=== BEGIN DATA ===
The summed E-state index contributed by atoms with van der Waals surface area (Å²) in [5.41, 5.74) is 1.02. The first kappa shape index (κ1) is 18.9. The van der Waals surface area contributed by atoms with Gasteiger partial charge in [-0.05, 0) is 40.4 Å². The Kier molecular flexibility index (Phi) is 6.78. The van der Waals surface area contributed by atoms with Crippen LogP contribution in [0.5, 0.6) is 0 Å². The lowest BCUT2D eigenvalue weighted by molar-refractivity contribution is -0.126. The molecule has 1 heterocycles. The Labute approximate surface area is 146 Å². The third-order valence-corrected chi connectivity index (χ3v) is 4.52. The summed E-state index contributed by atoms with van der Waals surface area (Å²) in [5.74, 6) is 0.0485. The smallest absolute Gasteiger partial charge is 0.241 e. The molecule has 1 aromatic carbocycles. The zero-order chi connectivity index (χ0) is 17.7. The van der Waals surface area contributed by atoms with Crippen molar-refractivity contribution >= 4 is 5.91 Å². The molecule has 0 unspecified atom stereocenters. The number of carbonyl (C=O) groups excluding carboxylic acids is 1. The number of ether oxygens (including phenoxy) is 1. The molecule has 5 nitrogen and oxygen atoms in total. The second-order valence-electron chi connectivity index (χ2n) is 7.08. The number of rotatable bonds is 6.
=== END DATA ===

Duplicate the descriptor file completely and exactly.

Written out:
The summed E-state index contributed by atoms with van der Waals surface area (Å²) in [5.41, 5.74) is 1.02. The first kappa shape index (κ1) is 18.9. The van der Waals surface area contributed by atoms with Gasteiger partial charge in [-0.05, 0) is 40.4 Å². The Kier molecular flexibility index (Phi) is 6.78. The van der Waals surface area contributed by atoms with Crippen LogP contribution in [0.5, 0.6) is 0 Å². The lowest BCUT2D eigenvalue weighted by molar-refractivity contribution is -0.126. The molecule has 1 heterocycles. The Labute approximate surface area is 146 Å². The third-order valence-corrected chi connectivity index (χ3v) is 4.52. The summed E-state index contributed by atoms with van der Waals surface area (Å²) in [5.74, 6) is 0.0485. The smallest absolute Gasteiger partial charge is 0.241 e. The molecule has 1 aromatic carbocycles. The zero-order chi connectivity index (χ0) is 17.7. The van der Waals surface area contributed by atoms with Crippen molar-refractivity contribution >= 4 is 5.91 Å². The molecule has 0 unspecified atom stereocenters. The number of carbonyl (C=O) groups excluding carboxylic acids is 1. The number of ether oxygens (including phenoxy) is 1. The molecule has 5 nitrogen and oxygen atoms in total. The second-order valence-electron chi connectivity index (χ2n) is 7.08. The number of rotatable bonds is 6.